- Sheep slaughter declined to 46,000 head for the week ending 15 May.
- Victoria sheep slaughter was reported 78% lower compared to year ago levels.
- CV-19 mutton indicator has advanced 8% in May as supply constraints progress.
Eastern states sheep slaughter continued to contract for the week ending 15 May, reported at 43,600 head. Excluding public holiday disrupted weeks this figure represents the lowest weekly throughput since June 2011, at 36,700 head. The low point for supply can be expected during the winter months suggesting room for sheep throughput to contract to a greater extent. The trends are indicative of producers holding and rebuilding flocks and finding encouragement in positive winter outlooks.
The fact that sheep slaughter has declined to this extent much earlier than would be expected highlights the challenge processors will face during the winter months, at a time when lamb slaughter is also anticipated to be extremely tight. Victoria sheep slaughter was down sharply last week, to 9,800 head back 78% year on year, with rainfall falling across much of the state. NSW followed a similar trend contracting 46% compared to year ago levels to 26,184 head. Despite weekly increases, South Australia sheep slaughter fell 61% year on year, to 5,581 head.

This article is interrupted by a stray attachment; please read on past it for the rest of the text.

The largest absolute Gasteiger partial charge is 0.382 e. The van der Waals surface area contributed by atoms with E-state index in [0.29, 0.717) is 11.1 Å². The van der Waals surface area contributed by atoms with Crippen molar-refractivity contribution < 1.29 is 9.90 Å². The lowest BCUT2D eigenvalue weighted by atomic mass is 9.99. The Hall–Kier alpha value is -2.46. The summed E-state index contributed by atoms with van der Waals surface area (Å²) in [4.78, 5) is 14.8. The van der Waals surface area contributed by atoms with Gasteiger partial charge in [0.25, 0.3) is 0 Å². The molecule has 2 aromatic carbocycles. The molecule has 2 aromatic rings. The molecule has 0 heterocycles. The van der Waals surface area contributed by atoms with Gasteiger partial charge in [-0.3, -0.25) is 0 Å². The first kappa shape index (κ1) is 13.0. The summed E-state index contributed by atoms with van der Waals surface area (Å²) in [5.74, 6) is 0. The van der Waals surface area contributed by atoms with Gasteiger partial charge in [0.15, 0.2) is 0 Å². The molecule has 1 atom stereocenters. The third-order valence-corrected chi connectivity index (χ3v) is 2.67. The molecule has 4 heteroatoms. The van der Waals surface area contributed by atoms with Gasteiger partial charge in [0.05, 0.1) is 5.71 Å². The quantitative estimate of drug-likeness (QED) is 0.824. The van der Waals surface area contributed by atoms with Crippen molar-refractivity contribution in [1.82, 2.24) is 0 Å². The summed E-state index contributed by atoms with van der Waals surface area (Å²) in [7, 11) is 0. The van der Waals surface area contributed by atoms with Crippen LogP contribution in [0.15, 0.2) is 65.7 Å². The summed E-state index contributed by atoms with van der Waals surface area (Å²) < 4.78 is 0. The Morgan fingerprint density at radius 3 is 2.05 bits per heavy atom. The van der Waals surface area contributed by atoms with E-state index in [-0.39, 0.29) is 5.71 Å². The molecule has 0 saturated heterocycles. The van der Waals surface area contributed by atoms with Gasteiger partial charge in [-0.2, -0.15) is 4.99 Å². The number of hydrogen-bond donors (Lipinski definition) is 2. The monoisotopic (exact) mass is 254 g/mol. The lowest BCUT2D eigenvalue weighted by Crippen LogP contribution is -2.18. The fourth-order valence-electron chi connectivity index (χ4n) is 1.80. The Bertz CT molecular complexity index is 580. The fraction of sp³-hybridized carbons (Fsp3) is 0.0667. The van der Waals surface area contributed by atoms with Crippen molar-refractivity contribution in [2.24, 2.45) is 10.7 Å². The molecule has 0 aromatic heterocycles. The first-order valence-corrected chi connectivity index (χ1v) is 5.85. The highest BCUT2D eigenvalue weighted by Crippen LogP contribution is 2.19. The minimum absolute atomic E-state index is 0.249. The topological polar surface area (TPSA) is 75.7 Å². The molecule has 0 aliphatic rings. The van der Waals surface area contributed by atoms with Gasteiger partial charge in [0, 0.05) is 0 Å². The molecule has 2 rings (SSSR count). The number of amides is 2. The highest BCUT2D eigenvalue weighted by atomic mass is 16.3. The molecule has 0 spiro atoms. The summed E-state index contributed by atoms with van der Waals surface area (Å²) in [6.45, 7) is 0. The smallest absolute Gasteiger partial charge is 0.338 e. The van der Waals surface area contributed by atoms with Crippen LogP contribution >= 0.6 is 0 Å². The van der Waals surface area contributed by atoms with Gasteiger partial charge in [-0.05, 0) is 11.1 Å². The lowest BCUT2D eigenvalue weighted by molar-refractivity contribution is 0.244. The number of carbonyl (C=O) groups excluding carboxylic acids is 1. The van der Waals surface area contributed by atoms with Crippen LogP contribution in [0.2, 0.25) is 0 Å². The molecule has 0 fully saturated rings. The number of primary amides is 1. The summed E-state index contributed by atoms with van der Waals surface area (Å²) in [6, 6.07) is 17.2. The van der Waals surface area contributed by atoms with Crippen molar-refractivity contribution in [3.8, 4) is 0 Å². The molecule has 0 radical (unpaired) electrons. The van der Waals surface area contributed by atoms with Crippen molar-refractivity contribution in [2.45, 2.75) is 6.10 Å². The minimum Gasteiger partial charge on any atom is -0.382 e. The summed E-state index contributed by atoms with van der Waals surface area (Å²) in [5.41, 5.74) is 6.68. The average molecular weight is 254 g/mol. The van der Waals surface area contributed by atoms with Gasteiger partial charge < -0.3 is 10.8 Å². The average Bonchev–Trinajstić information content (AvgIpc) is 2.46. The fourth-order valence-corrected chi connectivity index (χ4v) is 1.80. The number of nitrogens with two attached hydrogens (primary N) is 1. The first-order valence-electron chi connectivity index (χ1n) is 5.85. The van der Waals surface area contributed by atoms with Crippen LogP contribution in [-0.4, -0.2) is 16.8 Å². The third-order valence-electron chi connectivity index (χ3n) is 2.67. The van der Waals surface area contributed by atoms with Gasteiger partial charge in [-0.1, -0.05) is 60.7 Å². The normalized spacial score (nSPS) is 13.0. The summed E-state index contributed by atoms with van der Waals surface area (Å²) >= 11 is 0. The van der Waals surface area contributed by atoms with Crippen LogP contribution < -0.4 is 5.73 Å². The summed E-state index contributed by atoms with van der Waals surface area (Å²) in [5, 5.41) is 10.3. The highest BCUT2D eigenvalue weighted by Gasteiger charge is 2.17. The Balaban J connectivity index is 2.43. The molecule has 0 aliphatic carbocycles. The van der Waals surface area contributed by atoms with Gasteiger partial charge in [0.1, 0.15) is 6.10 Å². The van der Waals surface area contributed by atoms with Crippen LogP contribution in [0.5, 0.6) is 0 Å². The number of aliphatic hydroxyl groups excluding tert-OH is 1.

Looking ahead, winter throughput is likely to fall below year ago levels across all states. The impact of dwindling supply on both sheep and lambs prices has seen a modest uptick in prices throughout May. The CV-19 mutton indicator increased 8% last week to average $167/head. The forecast supply constraints should tip the balance in favor of price support during winter. However, the global outlook does provide some headwinds and could keep prices below the mid-year peak in 2019.
© Meat & Livestock Australia Limited, 2020
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